WASHINGTON – Natasha Smith is exactly the kind of woman the District of Columbia Department of Health’s Healthy Start Program was designed for when it was established 20 years ago. Smith is 19, single, living with her grandmother in the Trinidad neighborhood of Washington and six months pregnant with her first child.

Her initial reaction to her pregnancy was typical for an unwed teen. “I was scared and nervous,” said Smith, who lost her mother to breast cancer in April. “I didn’t know what to do. I haven’t even finished high school.”

To help her deliver a healthy baby, the program, established when the city’s infant mortality rate was a national embarrassment, began providing counseling and medical help.

“I’ve learned a lot, especially about second-hand smoke,” said Smith, who turns 20 May 12. “I am taking my vitamins. I got into WIC (Women, Infants and Children).

“A nurse comes to the house every month to check the baby’s heartbeat. And I’m keeping a pregnancy journal about how I feel. I’m trying to have a healthy baby.”

As part of that process, Smith’s grandmother has agreed to no longer smoke in the house.

Because of its work with women like Smith, the Healthy Start Program has seen a more than 50 percent drop in the city’s infant mortality rate since its inception. When it began in 1991, the rate stood at 22 deaths per every 1,000 children. That figure is less than 11 now.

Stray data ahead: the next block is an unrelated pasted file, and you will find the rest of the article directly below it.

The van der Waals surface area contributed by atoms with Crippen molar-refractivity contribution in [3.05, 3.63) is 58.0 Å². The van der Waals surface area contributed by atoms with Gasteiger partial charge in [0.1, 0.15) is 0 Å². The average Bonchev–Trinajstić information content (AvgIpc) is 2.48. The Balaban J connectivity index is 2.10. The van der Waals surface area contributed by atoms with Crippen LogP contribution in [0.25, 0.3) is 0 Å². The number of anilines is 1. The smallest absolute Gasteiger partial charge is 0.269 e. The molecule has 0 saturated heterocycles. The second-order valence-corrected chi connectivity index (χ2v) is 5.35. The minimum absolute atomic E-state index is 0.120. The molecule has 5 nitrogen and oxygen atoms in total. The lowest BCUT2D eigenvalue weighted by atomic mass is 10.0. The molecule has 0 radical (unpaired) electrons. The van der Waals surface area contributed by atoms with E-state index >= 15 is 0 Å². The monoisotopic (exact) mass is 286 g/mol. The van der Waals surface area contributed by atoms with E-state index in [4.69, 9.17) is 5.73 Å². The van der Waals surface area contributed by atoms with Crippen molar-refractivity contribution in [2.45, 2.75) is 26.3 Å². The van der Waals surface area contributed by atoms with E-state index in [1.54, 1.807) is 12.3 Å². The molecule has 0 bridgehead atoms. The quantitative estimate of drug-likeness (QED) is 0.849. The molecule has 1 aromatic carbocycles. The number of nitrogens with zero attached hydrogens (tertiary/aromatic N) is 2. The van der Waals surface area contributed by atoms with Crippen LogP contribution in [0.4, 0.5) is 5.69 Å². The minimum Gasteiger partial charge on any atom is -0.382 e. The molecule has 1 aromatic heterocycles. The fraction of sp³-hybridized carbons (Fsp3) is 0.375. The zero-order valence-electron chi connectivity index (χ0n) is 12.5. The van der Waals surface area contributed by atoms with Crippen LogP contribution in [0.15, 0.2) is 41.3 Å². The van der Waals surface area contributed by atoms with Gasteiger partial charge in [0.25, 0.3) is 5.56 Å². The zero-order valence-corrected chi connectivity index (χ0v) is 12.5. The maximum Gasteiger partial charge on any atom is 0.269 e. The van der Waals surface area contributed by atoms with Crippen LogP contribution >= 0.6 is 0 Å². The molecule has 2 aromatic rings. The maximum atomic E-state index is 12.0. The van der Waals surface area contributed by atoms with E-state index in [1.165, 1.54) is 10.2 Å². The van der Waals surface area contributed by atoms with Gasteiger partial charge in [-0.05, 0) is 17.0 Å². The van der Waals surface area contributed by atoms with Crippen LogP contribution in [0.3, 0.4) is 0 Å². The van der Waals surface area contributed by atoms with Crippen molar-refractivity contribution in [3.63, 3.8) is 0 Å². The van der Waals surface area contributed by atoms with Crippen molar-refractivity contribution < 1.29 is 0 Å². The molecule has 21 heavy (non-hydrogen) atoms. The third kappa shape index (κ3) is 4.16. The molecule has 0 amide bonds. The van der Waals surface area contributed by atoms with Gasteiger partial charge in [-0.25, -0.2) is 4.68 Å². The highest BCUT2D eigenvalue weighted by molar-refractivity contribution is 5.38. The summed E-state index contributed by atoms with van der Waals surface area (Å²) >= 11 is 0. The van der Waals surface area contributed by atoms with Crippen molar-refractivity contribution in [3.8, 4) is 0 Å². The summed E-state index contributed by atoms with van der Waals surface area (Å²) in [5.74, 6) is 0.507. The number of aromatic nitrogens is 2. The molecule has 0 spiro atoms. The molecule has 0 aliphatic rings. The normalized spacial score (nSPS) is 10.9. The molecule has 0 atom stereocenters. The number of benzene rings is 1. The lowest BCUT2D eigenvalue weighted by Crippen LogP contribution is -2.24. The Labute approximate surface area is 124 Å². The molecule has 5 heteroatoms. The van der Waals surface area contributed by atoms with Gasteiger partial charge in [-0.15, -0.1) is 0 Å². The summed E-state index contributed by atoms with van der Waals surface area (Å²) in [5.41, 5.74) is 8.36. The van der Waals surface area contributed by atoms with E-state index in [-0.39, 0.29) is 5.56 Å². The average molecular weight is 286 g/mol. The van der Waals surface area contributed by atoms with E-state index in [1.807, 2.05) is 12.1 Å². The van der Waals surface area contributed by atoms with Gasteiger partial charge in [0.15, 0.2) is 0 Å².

“It’s success stories like Natasha’s that reminds me of just how important the work we do for young mother’s in the District is,” said DOH Senior Deputy Director Dr. LaQuandra Nesbitt.

“Although we have assisted many District women with our annual baby shower event, and have made strong strides towards reducing our city’s infant mortality rate, there is still much more work that needs to be done to ensure that every District mother is afforded the tools and opportunity to give birth to a baby who is safe and healthy.”

DOH officials and more than 200 women celebrated the program and its success during the eight annual baby shower for at-risk expectant mothers at Howard University Hospital last week with information sessions and lunch.

The participants heard from April Tucker, mother of Grammy-nominated R&B artist Trey Songz, on how she raised him as an unwed teen. Also among the speakers were Dr. Kerry Lewis, chair of the Howard University Hospital Department of Obstetrics and Gynecology, and Sheila Stewart of Radio One, who emceed.